November 19, 1958 – Isabella Blow:
“Fashion is a vampiric thing, it’s the hoover on your brain. That’s why I wear the hats, to keep everyone away from me. They say, ‘Oh, can I kiss you?’ I say, ‘No, thank you very much. That’s why I’ve worn the hat. Goodbye’. I don’t want to be kissed by all and sundry. I want to be kissed by the people I love.”
She was born Isabella Devles Broughton, and as Isabella Blow she was a fashion editor, consultant, muse and nurturer of young fashion talent. Wild and eccentric, Blow was a creative visionary. She is renowned for her extroverted sense of style, which sometimes involved little more than a fur coat, red lipstick and a hat. To many she was the embodiment of the English eccentric, but her life was tragic; she suffered from deep depression and unhappiness.
Part of an aristocratic family, Blow grew up on the family’s estate in Cheshire county, Northwest England, with her parents and two sisters. A brother drowned in the family’s swimming pool when he was two-years-old. The tragedy shattered her parents’ marriage. They divorced when blow was 14. She recalled that her mother left offering her nothing more than a goodbye handshake, attributing this to the beginning of her lifelong battle with depression.
Blow was sent to a private school in Surrey. After finishing her education she moved into a London squat and took odd jobs to earn money. In 1979 she moved to New York City to study ancient Chinese Art at Columbia University. She became friends with many artists of the era, including Andy Warhol, Jean-Michael Basquiat and Roy Lichtenstein.
In 1980, she moved briefly to West Texas to work for the designer Guy Laroche, but returned to NYC the next year. It was then that she was introduced to Anna Wintour, then-creative director of Vogue, and soon after she became her assistant.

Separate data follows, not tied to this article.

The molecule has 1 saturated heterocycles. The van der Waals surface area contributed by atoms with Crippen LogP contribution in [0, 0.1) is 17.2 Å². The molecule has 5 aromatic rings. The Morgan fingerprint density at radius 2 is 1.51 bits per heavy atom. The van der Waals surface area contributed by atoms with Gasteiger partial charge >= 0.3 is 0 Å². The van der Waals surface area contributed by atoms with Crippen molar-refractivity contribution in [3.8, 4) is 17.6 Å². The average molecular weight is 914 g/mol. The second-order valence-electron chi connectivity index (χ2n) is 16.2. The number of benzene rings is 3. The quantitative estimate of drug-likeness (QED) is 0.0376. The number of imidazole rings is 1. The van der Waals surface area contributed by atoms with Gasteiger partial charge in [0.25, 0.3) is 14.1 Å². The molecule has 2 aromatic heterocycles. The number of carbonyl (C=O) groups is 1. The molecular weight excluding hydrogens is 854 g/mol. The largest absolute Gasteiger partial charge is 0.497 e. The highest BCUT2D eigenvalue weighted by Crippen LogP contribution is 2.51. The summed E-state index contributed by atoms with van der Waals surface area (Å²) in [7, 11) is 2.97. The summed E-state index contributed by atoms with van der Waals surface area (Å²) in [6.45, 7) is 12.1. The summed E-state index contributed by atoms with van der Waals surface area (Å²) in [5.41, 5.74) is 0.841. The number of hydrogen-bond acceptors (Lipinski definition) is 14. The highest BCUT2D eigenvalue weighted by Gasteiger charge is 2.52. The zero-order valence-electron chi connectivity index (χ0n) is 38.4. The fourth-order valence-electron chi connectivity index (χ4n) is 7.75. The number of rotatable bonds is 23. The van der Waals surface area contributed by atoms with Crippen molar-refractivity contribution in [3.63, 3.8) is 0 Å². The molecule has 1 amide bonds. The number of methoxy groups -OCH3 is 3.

Blow moved back to London in 1986 and began working at Tatler magazine, assisting the then-fashion editor Michael Roberts. In 1988, she met Detmar Blow. They got married at Gloucester Cathedral a year later, where she wore a hat created by milliner Philip Treacy, an unknown student at the Royal College of Art whom she had recently discovered. Treacy became a lifelong friend and confidante of Blow’s, and Blow was almost never seen without one of Treacy’s hats on her head. Blow:
“I don’t use a hat as a prop, I use it as a part of me. If I am feeling really low, I go and see Philip, cover my face, and feel fantastic. Although, if I’m on a real low it requires going to the doctor for a prescription.”
Blow possessed a unique ability to spot and nurture design talent. She discovered many of the fashion industry’s leading figures. Three years after discovering Treacy, she attended the University of the Arts London MA graduate show where she spotted the work of a young student, Alexander McQueen. Blow famously bought McQueen’s entire graduate collection and began supporting him and his talent in any way she could. After McQueen became world famous and his label was bought by Gucci, Blow became bitter that he did not employ her in any official capacity within his brand, despite her efforts to make him a success. She was upset that McQueen didn’t take her along when he sold his brand to Gucci. Once the deals started happening, she felt tossed aside. Everybody else got contracts, and she got a free dress.
Blow left Tatler in 1997 to work at the Sunday Times, yet returned to the magazine as Fashion Director in 2001. Through her tenure at Tatler she became notorious for her risqué shoots, once featuring herself topless in a 2004 shoot titled See Nipples and Die.
Before Blow’s breathed her last breath, she had already attempted suicide several times, once shattering both her ankles after jumping from the Hammersmith Flyover, an elevated roadway in West London. She died in spring 2007 after drinking the pesticide, Paraquat. At the time of her death she was also suffering from ovarian cancer.
Blow’s funeral at Gloucester Cathedral , the same place she had married her husband almost 20 years earlier, featured a Treacy created hat that looked like a black sailing ship. It was placed atop her coffin, and she was buried in a red-and-gold brocade dress designed by McQueen. McQueen, and Treacy dressed the body.
The eulogy was read by her longtime pal, Rupert Everett. He said:
“For someone who was suicidal, she was constantly dazzled by life and life was constantly dazzled by her. You were a one-off, a genius friend, your own creation in a world of copycats and I will miss you for the rest of my life.”